|Humour helps on the Underground, survey says|
|Thursday, 30 August 2012 12:49|
The Olympics may be behind us, but the Paralympics are up and running, prompting continued concern over the transport system’s ability to handle the chaos. One of the strategies TFL and National Rail employs is making public announcements on trains and buses. The Writer, a language consultancy, polled nearly 300 people regarding the best and worst ways to communicate with a transport audience.
The Writer’s creative director, Nick Parker, says the survey was carried out to prove a link between reputation, profits and communication.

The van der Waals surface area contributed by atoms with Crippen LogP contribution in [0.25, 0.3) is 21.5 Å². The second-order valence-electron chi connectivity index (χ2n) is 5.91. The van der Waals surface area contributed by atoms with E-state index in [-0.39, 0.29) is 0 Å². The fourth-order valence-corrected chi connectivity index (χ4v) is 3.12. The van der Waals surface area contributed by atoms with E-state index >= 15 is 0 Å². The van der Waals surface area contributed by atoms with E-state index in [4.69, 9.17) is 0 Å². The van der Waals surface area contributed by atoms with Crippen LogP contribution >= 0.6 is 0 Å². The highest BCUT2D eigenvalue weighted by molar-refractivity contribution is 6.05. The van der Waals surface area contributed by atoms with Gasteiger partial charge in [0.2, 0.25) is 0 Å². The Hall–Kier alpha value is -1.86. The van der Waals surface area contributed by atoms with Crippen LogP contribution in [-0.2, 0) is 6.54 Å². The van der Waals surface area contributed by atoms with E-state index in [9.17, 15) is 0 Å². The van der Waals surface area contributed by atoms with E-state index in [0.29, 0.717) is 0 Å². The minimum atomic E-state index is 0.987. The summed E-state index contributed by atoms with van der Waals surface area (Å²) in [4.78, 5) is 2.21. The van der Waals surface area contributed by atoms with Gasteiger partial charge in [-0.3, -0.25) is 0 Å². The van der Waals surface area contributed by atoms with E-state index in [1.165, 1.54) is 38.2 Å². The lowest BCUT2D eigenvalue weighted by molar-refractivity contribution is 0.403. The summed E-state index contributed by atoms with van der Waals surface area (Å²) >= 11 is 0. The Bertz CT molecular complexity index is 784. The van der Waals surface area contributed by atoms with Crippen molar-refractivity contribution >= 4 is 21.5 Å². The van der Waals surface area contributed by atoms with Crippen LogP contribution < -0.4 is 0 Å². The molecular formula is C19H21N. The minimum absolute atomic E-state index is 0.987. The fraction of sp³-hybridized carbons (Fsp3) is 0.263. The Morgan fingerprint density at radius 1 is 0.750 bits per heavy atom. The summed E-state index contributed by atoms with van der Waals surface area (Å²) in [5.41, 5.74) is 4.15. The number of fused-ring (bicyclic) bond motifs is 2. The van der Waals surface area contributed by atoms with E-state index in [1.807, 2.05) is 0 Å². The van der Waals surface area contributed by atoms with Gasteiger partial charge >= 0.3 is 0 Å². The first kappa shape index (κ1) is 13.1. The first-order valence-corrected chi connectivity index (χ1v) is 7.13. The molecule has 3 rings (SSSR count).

"We did the survey to prove our hunch that it’s not just irritating to customers – it’s costing train companies money,” Parker says. “So we’re throwing down the gauntlet: which train company is finally going to change the language of its announcements, to make its passengers happier, change how people see them, and even save themselves some money?”
Unsurprisingly, 57 per cent of respondents disliked announcers who do not exhibit sincerity or even the mildest empathy in their announcements. The responses to Boris Johnson’s ‘Get Ahead of the Games’ recordings ranged from amusement to mild hatred.
But the news is not all bad for rail companies. Respondents identified numerous individuals who tend to brighten travellers days with their kind, informative and funny announcements.
This week, a whiteboard announcement of the dreaded Farringdon mice went viral, prompting the Evening Standard to provide a rundown of favourite light-hearted Tube signs. Boris may have been cut off mid-Olympics, but passengers appreciate rail companies remaining honest, and above all, funny.